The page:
26:0295(38)AR - Patent and Trademark Office and Patent Office Professional Association -- 1987 FLRAdec AR
[ v26 p295 ]
The decision of the Authority follows:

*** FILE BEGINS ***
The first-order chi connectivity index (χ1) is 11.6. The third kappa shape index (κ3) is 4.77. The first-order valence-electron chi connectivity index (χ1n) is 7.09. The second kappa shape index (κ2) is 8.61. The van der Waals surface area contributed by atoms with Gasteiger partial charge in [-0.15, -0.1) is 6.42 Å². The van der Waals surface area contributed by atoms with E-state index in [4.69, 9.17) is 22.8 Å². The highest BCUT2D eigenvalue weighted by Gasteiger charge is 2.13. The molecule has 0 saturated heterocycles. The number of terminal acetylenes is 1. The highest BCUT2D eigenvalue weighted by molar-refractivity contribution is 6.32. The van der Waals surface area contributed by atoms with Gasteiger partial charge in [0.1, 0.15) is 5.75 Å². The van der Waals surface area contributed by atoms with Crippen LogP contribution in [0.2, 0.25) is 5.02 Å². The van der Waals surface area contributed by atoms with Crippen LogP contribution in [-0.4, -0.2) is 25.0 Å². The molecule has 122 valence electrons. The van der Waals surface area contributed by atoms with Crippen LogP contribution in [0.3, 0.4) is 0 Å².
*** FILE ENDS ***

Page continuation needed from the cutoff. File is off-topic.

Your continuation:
26 FLRA No. 38 PATENT AND TRADEMARK OFFICE Agency and PATENT OFFICE PROFESSIONAL ASSOCIATION Union Case No. 0-AR-1204 DECISION I. Statement of the Case This matter is before the Authority on exceptions to the arbitration award of Arbitrator Jerome H. Ross filed by the Agency under section 7122(a) of the Federal Service Labor-Management Relations Statute and part 2425 of the Authority's Rules and Regulations. II. Background and Arbitrator's Award In August 1985 the Agency notified the Union that it was changing the level of performance necessary to obtain signatory authority from satisfactory performance to outstanding performance. The Union submitted bargaining proposals on the impact and implementation of the Agency's changes in the signatory authority program. The Union also requested that bargaining on the proposals be combined with negotiations for the collective bargaining agreement and that the Agency defer implementation of any changes until the conclusion of negotiations. The Agency refused and the Union filed a grievance charging, among other violations, a violation of section 2(f) of the interest arbitration award of Arbitrator Seidenberg (Seidenberg award). The portion of the Seidenberg award (which resolved the parties' impasse over ground rules to cover negotiations on the modification of their collective bargaining agreement) which was involved provided that management changes and bargaining over those changes would generally be deferred until final agreement on the collective bargaining agreement. The Union had filed an exception to this provision of the Seidenberg award which was denied by the Authority. Patent and Trademark Office and Patent Office Professional Association, 15 FLRA 990 (1984). In denying the exception, the Authority noted that Arbitrator Seidenberg had clearly confirmed that the provision deferred Agency changes as well as bargaining over those changes. The grievance in this case claiming a violation of the Seidenberg award was not resolved and was submitted to arbitration. In his discussion accompanying his award, Arbitrator Ross first resolved several issues concerning the grievability and arbitrability of the grievance. Specifically, he held, contrary to the contention of the Agency, that the grievance was not barred under section 7116(d) of the Statute by an earlier-filed unfair labor practice charge. He found that the ulp charge did not relate to the issue of the changes in the signatory authority program and that therefore the grievance over this issue was not precluded. He also ruled, contrary to the contentions of the Agency, that the grievance involved a negotiable matter and was arbitrable. In reaching this conclusion, he considered current and former provisions of the Federal Personnel Manual relating to noncompetitive promotions. On the merits, the Arbitrator determined that section 2(f) of the Seidenberg award remained binding and that the Agency was obligated to defer any changes, including changes concerning the signatory authority program, until the parties' basic collective bargaining agreement had been negotiated. Accordingly, the Arbitrator found that the Agency had violated section 2(f) of the Seidenberg award and sustained the grievance. He directed that the signatory authority program as it existed before the change be reinstituted and that the Agency and the Union jointly determine whether any patent examiners had been affected adversely by the Agency's change and fashion an appropriate make-whole remedy. III. First Exception A. Contentions The Agency contends that the award is contrary to section 7116(d) of the Statute because the grievance is precluded by an earlier-filed ulp charge over the same issue. B. Analysis and Conclusions The Authority has held that in order for a grievance to be precluded by an earlier-filed unfair labor practice charge, the issue which is the subject matter of the grievance must be the same as the issue which was the subject matter of the ulp charge. See, for example, Immigration and Naturalization Service, U.S. Department of Justice and American Federation of Government Employees, Local 40, 18 FLRA No. 56 (1985). In this case, the Arbitrator expressly found that the issue which was the subject matter of the grievance was not the same as the issue which was the subject matter of the ulp charge. The Agency in its exception fails to establish otherwise, and this exception provides no basis for finding the award deficient. See INS and Department of Justice. IV. Remaining Exceptions A. Contentions The Agency contends that by finding the grievance arbitrable, the award is contrary to its rights to direct and select employees and to assign work under section 7106(a) of the Statute. Specifically, the Agency argues that the grievance in this case should have been found nonarbitrable because it directly challenged and interfered with the right of management to set the standard of achievement necessary to obtain signatory authority. The Agency also contends that the award is deficient because in finding the grievance to be arbitrable, the Arbitrator misapplied FPM Supplement 296-33 and FPM chapter 335 and he relied on a superseded version of FPM chapter 335 although he recognized that it was no longer current. B. Analysis and Conclusions We find that the Agency has misconstrued the Arbitrator's award. As decided by the Arbitrator, the Union's grievance alleged a violation of and sought to enforce section 2(f) of the Seidenberg award. The Arbitrator sustained the grievance finding that section 2(f) of the Seidenberg award remained binding and that the Agency had failed to comply. Thus, the Arbitrator's award merely implemented and enforced an interest arbitration award that was final and binding under the Statute, and the Agency fails to establish in what manner this award is contrary to section 7106 or the Federal Personnel Manual. This case is virtually identical to Patent and Trademark Office and Patent Office Professional Association, 22 FLRA No. 2 (1986), reconsideration denied (Oct. 9, 1986), where the grievance arbitrator sustained the Union's grievance and directed that the Agency comply with a portion of an interest arbitration award as to which the Agency had not filed timely exceptions with the Authority. We denied the Agency's exception which contended that under section 7106 the disputed portion of the interest arbitration award could not be enforced by the grievance arbitrator. We recognized that when a party fails to file timely exceptions to an arbitration award, the award becomes final and binding and the agency for all purposes is unequivocally obligated to take the actions required by that award. Slip op. at 4. We found that by directing on the basis of section 7122(b) of the Statute that the agency implement the disputed portion of the interest arbitration award, the grievance arbitration award was fully consistent with the Statute and no basis was provided for finding the award deficient in this respect. In this case we likewise find that by enforcing the Seidenberg award on the basis that the award was binding on the parties, the award of Arbitrator Ross has not been shown to be deficient. As in PTO, 22 FLRA No. 2, this award is fully consistent with the Statute. Similarly, we find that no basis is provided for finding the Arbitrator's award deficient by reason of the Arbitrator's discussion of the FPM provisions relating to a promotion as the result of gaining signatory authority. The Agency's contentions constitute nothing more than disagreement with the Arbitrator's reasoning and conclusions in reaching his award, and these contentions provide no basis for finding the award deficient. See U.S. Department of Labor and Local 12, American Federation of Government Employees, 24 FLRA No. 46 (1986).